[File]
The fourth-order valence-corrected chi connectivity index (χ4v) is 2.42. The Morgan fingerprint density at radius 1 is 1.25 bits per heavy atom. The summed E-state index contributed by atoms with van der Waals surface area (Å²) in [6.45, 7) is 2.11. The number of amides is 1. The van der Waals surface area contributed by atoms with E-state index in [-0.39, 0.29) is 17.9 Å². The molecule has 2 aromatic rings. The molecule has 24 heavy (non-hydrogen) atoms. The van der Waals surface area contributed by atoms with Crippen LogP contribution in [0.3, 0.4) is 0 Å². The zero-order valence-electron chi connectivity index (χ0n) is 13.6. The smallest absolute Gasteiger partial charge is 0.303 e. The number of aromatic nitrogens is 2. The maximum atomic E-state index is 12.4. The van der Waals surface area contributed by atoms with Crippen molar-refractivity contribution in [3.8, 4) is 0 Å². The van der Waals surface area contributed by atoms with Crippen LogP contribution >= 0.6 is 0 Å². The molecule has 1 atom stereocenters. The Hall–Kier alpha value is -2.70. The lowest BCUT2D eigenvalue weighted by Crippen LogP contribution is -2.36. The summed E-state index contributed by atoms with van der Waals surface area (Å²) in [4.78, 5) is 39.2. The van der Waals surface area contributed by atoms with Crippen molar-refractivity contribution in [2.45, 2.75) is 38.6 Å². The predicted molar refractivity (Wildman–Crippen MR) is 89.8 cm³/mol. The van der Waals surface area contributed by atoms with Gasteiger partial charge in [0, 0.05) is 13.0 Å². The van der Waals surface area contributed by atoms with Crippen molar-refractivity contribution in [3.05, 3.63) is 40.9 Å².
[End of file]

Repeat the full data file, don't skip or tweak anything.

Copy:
The fourth-order valence-corrected chi connectivity index (χ4v) is 2.42. The Morgan fingerprint density at radius 1 is 1.25 bits per heavy atom. The summed E-state index contributed by atoms with van der Waals surface area (Å²) in [6.45, 7) is 2.11. The number of amides is 1. The van der Waals surface area contributed by atoms with E-state index in [-0.39, 0.29) is 17.9 Å². The molecule has 2 aromatic rings. The molecule has 24 heavy (non-hydrogen) atoms. The van der Waals surface area contributed by atoms with Crippen LogP contribution in [0.3, 0.4) is 0 Å². The zero-order valence-electron chi connectivity index (χ0n) is 13.6. The smallest absolute Gasteiger partial charge is 0.303 e. The number of aromatic nitrogens is 2. The maximum atomic E-state index is 12.4. The van der Waals surface area contributed by atoms with Crippen molar-refractivity contribution in [3.8, 4) is 0 Å². The van der Waals surface area contributed by atoms with Crippen LogP contribution >= 0.6 is 0 Å². The molecule has 1 atom stereocenters. The Hall–Kier alpha value is -2.70. The lowest BCUT2D eigenvalue weighted by Crippen LogP contribution is -2.36. The summed E-state index contributed by atoms with van der Waals surface area (Å²) in [4.78, 5) is 39.2. The van der Waals surface area contributed by atoms with Crippen molar-refractivity contribution in [2.45, 2.75) is 38.6 Å². The predicted molar refractivity (Wildman–Crippen MR) is 89.8 cm³/mol. The van der Waals surface area contributed by atoms with Gasteiger partial charge in [0, 0.05) is 13.0 Å². The van der Waals surface area contributed by atoms with Crippen molar-refractivity contribution in [3.05, 3.63) is 40.9 Å².